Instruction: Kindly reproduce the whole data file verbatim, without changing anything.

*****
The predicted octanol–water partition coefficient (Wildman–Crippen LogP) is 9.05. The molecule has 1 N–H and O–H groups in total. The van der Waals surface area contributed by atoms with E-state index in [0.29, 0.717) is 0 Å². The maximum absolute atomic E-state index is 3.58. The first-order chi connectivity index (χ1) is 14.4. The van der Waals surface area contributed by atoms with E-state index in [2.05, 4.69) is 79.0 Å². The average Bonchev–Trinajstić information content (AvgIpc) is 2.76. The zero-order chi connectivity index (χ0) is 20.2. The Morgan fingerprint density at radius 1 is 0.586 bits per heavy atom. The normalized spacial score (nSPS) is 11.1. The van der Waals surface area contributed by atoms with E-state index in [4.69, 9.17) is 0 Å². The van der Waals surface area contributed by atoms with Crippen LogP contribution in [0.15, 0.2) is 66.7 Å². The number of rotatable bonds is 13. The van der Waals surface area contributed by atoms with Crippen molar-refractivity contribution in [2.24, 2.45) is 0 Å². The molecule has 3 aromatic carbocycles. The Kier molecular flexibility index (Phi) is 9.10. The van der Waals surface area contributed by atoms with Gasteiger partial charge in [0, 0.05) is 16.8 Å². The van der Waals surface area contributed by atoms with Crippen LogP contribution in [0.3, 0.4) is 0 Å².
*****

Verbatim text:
The predicted octanol–water partition coefficient (Wildman–Crippen LogP) is 9.05. The molecule has 1 N–H and O–H groups in total. The van der Waals surface area contributed by atoms with E-state index in [0.29, 0.717) is 0 Å². The maximum absolute atomic E-state index is 3.58. The first-order chi connectivity index (χ1) is 14.4. The van der Waals surface area contributed by atoms with E-state index in [2.05, 4.69) is 79.0 Å². The average Bonchev–Trinajstić information content (AvgIpc) is 2.76. The zero-order chi connectivity index (χ0) is 20.2. The Morgan fingerprint density at radius 1 is 0.586 bits per heavy atom. The normalized spacial score (nSPS) is 11.1. The van der Waals surface area contributed by atoms with E-state index in [4.69, 9.17) is 0 Å². The van der Waals surface area contributed by atoms with Crippen LogP contribution in [0.15, 0.2) is 66.7 Å². The number of rotatable bonds is 13. The van der Waals surface area contributed by atoms with Crippen molar-refractivity contribution in [2.24, 2.45) is 0 Å². The molecule has 3 aromatic carbocycles. The Kier molecular flexibility index (Phi) is 9.10. The van der Waals surface area contributed by atoms with Gasteiger partial charge in [0, 0.05) is 16.8 Å². The van der Waals surface area contributed by atoms with Crippen LogP contribution in [0.3, 0.4) is 0 Å².